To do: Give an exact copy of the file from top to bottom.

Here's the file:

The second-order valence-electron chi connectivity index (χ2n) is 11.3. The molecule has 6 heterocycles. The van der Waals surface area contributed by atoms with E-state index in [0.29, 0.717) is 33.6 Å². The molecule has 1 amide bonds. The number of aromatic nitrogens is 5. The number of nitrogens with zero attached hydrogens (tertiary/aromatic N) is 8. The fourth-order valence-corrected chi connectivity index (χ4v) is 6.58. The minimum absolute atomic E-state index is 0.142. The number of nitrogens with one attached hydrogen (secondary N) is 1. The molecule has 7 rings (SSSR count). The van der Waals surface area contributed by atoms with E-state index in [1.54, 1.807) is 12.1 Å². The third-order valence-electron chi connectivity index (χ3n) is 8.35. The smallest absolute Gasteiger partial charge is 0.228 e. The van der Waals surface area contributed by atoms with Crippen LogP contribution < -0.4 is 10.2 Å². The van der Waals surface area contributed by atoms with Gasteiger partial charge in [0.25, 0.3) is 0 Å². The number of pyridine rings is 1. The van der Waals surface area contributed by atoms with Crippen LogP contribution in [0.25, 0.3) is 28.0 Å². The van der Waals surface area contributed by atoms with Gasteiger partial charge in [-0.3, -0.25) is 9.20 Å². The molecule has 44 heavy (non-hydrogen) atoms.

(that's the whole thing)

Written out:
The second-order valence-electron chi connectivity index (χ2n) is 11.3. The molecule has 6 heterocycles. The van der Waals surface area contributed by atoms with E-state index in [0.29, 0.717) is 33.6 Å². The molecule has 1 amide bonds. The number of aromatic nitrogens is 5. The number of nitrogens with zero attached hydrogens (tertiary/aromatic N) is 8. The fourth-order valence-corrected chi connectivity index (χ4v) is 6.58. The minimum absolute atomic E-state index is 0.142. The number of nitrogens with one attached hydrogen (secondary N) is 1. The molecule has 7 rings (SSSR count). The van der Waals surface area contributed by atoms with E-state index in [1.54, 1.807) is 12.1 Å². The third-order valence-electron chi connectivity index (χ3n) is 8.35. The smallest absolute Gasteiger partial charge is 0.228 e. The van der Waals surface area contributed by atoms with Crippen LogP contribution < -0.4 is 10.2 Å². The van der Waals surface area contributed by atoms with Gasteiger partial charge in [0.25, 0.3) is 0 Å². The number of pyridine rings is 1. The van der Waals surface area contributed by atoms with Crippen LogP contribution in [0.25, 0.3) is 28.0 Å². The van der Waals surface area contributed by atoms with Gasteiger partial charge in [-0.3, -0.25) is 9.20 Å². The molecule has 44 heavy (non-hydrogen) atoms.